On 4 August 2022, the English Patents court handed down its decision in Shenzhen Carku Technology Co., Ltd v The NOCO Company, a case on battery-powered car jump starters. The decision of Mr Justice Meade is of particular interest as it addresses experts and hindsight, the third limb of the Actavis questions on the doctrine of equivalents, and, for the first time, Amazon’s IPR policy in the context of unjustified threats.

Background

Carku (a Chinese company) and NOCO (an American company) are competitors.  NOCO is the owner of UK patent GB 2 257 858 (the “Patent”), and using Amazon’s ‘Infringement Form’ had succeeded in having Carku’s products removed from the Amazon website. Carku sought revocation of the Patent and alleged that NOCO’s communications to Amazon were actionable threats of patent infringement.  NOCO counterclaimed for infringement.

The Patent was found invalid for lack of inventive step over two pieces of prior art, but this part of the decision is not explored further below.

Experts and Hindsight

Carku used the same expert, Professor Ricketts, in these, and parallel US proceedings. As a result, Professor Ricketts had seen the US equivalent of the Patent before the prior art in the UK proceedings. This ran counter to the sequential unmasking approach of first discussing the common general knowledge, then the prior art, and then the patent, preferred by the English courts. It should therefore come as no surprise that NOCO asserted that Professor Ricketts’ evidence was “thoroughly infected with hindsight”.

Meade J agreed that Professor Ricketts was affected by hindsight to some degree, but did not think that hindsight was a binary issue such that any taint of hindsight discounts all of that witness’ evidence. Meade J concluded that the overall impact of hindsight was modest, and certainly not determinative.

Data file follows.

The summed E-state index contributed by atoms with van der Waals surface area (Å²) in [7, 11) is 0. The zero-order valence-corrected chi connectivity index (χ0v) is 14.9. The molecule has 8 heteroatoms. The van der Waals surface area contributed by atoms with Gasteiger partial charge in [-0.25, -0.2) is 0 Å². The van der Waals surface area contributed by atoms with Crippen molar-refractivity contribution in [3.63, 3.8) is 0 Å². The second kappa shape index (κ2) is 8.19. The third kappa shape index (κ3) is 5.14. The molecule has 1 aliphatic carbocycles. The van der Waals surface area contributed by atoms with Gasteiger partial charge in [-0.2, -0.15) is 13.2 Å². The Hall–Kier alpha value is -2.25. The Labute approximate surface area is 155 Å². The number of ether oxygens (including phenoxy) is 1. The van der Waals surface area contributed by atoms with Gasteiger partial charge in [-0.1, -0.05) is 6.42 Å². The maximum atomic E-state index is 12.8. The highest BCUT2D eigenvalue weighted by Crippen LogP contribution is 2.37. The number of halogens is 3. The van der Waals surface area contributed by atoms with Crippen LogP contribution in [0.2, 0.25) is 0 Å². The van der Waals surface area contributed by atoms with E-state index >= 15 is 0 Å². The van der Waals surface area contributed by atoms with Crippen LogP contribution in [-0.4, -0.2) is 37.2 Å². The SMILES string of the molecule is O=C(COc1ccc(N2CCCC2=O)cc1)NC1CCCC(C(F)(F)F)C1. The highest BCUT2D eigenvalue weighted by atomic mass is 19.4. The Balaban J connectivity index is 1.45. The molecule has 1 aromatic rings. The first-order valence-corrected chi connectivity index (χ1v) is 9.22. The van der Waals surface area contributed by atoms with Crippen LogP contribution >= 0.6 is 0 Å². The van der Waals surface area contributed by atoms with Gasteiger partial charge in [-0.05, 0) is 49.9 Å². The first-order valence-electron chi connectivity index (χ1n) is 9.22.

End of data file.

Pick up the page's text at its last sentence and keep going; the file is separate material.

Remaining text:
Infringement and Actavis Question Three

Claim 1 of the Patent is to a jump starter where the connection to the car battery is only made when the device detects a working (albeit depleted) battery, and that the wires have been connected in the correct way. The claim requires this connection to the car battery to be made using a power FET switch, whereas most of the Carku products use a relay. NOCO alleged that Carku’s products infringed claim 1 of the Patent as a relay was equivalent to a power FET switch.

The three questions on how to address equivalents were set out by Lord Neuberger in Actavis v Lilly [2017] UKSC 48:

  1. Does the variant achieve substantially the same result in substantially the same way as the invention (i.e. the inventive concept revealed by the patent)?
  2. Would it be obvious to the skilled person at the priority date, knowing that the variant achieves substantially the same result as the invention, that it does so in substantially the same way as the invention?